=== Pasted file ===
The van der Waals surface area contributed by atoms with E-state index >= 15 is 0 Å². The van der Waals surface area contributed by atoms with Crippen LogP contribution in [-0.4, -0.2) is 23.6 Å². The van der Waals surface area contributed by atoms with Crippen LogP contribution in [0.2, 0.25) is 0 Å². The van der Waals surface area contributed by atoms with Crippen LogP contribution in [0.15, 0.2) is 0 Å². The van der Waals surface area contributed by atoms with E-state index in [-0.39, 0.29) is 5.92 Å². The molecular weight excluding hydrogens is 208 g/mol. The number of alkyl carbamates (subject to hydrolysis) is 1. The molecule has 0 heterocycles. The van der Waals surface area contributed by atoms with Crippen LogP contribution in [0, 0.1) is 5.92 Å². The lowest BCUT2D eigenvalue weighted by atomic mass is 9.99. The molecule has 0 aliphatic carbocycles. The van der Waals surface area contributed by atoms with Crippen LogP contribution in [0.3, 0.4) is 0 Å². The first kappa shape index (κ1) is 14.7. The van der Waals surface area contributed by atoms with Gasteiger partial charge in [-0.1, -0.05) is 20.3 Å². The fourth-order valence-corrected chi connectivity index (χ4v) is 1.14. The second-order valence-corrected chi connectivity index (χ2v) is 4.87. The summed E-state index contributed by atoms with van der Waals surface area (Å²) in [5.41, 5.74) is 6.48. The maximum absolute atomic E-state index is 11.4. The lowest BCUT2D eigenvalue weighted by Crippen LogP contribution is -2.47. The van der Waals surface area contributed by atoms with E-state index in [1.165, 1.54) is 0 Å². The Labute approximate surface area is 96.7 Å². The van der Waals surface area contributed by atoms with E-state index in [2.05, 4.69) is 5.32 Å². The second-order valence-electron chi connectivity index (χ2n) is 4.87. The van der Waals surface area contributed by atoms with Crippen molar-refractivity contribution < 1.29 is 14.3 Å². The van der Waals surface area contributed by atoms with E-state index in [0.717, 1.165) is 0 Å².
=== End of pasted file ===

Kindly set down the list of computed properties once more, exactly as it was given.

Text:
The van der Waals surface area contributed by atoms with E-state index >= 15 is 0 Å². The van der Waals surface area contributed by atoms with Crippen LogP contribution in [-0.4, -0.2) is 23.6 Å². The van der Waals surface area contributed by atoms with Crippen LogP contribution in [0.2, 0.25) is 0 Å². The van der Waals surface area contributed by atoms with Crippen LogP contribution in [0.15, 0.2) is 0 Å². The van der Waals surface area contributed by atoms with E-state index in [-0.39, 0.29) is 5.92 Å². The molecular weight excluding hydrogens is 208 g/mol. The number of alkyl carbamates (subject to hydrolysis) is 1. The molecule has 0 heterocycles. The van der Waals surface area contributed by atoms with Crippen LogP contribution in [0, 0.1) is 5.92 Å². The lowest BCUT2D eigenvalue weighted by atomic mass is 9.99. The molecule has 0 aliphatic carbocycles. The van der Waals surface area contributed by atoms with Crippen LogP contribution in [0.3, 0.4) is 0 Å². The first kappa shape index (κ1) is 14.7. The van der Waals surface area contributed by atoms with Gasteiger partial charge in [-0.1, -0.05) is 20.3 Å². The fourth-order valence-corrected chi connectivity index (χ4v) is 1.14. The second-order valence-corrected chi connectivity index (χ2v) is 4.87. The summed E-state index contributed by atoms with van der Waals surface area (Å²) in [5.41, 5.74) is 6.48. The maximum absolute atomic E-state index is 11.4. The lowest BCUT2D eigenvalue weighted by Crippen LogP contribution is -2.47. The van der Waals surface area contributed by atoms with E-state index in [1.165, 1.54) is 0 Å². The Labute approximate surface area is 96.7 Å². The van der Waals surface area contributed by atoms with E-state index in [2.05, 4.69) is 5.32 Å². The second-order valence-electron chi connectivity index (χ2n) is 4.87. The van der Waals surface area contributed by atoms with Crippen molar-refractivity contribution < 1.29 is 14.3 Å². The van der Waals surface area contributed by atoms with E-state index in [0.717, 1.165) is 0 Å².